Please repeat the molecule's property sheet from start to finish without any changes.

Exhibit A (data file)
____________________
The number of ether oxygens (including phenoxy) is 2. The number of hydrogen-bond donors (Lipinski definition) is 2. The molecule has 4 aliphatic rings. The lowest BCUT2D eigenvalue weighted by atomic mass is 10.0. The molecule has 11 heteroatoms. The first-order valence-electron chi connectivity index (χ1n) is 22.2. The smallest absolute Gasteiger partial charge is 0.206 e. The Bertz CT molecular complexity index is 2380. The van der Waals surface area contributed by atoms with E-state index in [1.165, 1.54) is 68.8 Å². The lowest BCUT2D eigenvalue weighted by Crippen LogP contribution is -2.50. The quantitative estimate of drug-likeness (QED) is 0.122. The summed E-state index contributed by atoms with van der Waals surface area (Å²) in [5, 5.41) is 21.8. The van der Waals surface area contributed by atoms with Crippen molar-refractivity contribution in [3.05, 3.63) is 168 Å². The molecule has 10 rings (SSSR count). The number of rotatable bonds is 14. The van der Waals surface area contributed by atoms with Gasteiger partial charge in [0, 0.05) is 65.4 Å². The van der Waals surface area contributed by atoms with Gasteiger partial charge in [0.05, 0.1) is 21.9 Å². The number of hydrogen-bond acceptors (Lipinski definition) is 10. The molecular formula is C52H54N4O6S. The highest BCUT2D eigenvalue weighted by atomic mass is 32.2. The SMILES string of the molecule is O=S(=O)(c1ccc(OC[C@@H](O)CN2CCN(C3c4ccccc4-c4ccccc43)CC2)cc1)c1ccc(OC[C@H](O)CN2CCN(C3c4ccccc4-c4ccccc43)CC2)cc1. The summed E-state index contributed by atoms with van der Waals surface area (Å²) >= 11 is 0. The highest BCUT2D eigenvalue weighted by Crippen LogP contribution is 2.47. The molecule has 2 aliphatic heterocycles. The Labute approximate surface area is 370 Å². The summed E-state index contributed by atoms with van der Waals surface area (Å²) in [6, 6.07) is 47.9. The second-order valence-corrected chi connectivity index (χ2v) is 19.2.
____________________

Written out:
The number of ether oxygens (including phenoxy) is 2. The number of hydrogen-bond donors (Lipinski definition) is 2. The molecule has 4 aliphatic rings. The lowest BCUT2D eigenvalue weighted by atomic mass is 10.0. The molecule has 11 heteroatoms. The first-order valence-electron chi connectivity index (χ1n) is 22.2. The smallest absolute Gasteiger partial charge is 0.206 e. The Bertz CT molecular complexity index is 2380. The van der Waals surface area contributed by atoms with E-state index in [1.165, 1.54) is 68.8 Å². The lowest BCUT2D eigenvalue weighted by Crippen LogP contribution is -2.50. The quantitative estimate of drug-likeness (QED) is 0.122. The summed E-state index contributed by atoms with van der Waals surface area (Å²) in [5, 5.41) is 21.8. The van der Waals surface area contributed by atoms with Crippen molar-refractivity contribution in [3.05, 3.63) is 168 Å². The molecule has 10 rings (SSSR count). The number of rotatable bonds is 14. The van der Waals surface area contributed by atoms with Gasteiger partial charge in [0, 0.05) is 65.4 Å². The van der Waals surface area contributed by atoms with Gasteiger partial charge in [0.05, 0.1) is 21.9 Å². The number of hydrogen-bond acceptors (Lipinski definition) is 10. The molecular formula is C52H54N4O6S. The highest BCUT2D eigenvalue weighted by atomic mass is 32.2. The SMILES string of the molecule is O=S(=O)(c1ccc(OC[C@@H](O)CN2CCN(C3c4ccccc4-c4ccccc43)CC2)cc1)c1ccc(OC[C@H](O)CN2CCN(C3c4ccccc4-c4ccccc43)CC2)cc1. The summed E-state index contributed by atoms with van der Waals surface area (Å²) >= 11 is 0. The highest BCUT2D eigenvalue weighted by Crippen LogP contribution is 2.47. The molecule has 2 aliphatic heterocycles. The Labute approximate surface area is 370 Å². The summed E-state index contributed by atoms with van der Waals surface area (Å²) in [6, 6.07) is 47.9. The second-order valence-corrected chi connectivity index (χ2v) is 19.2.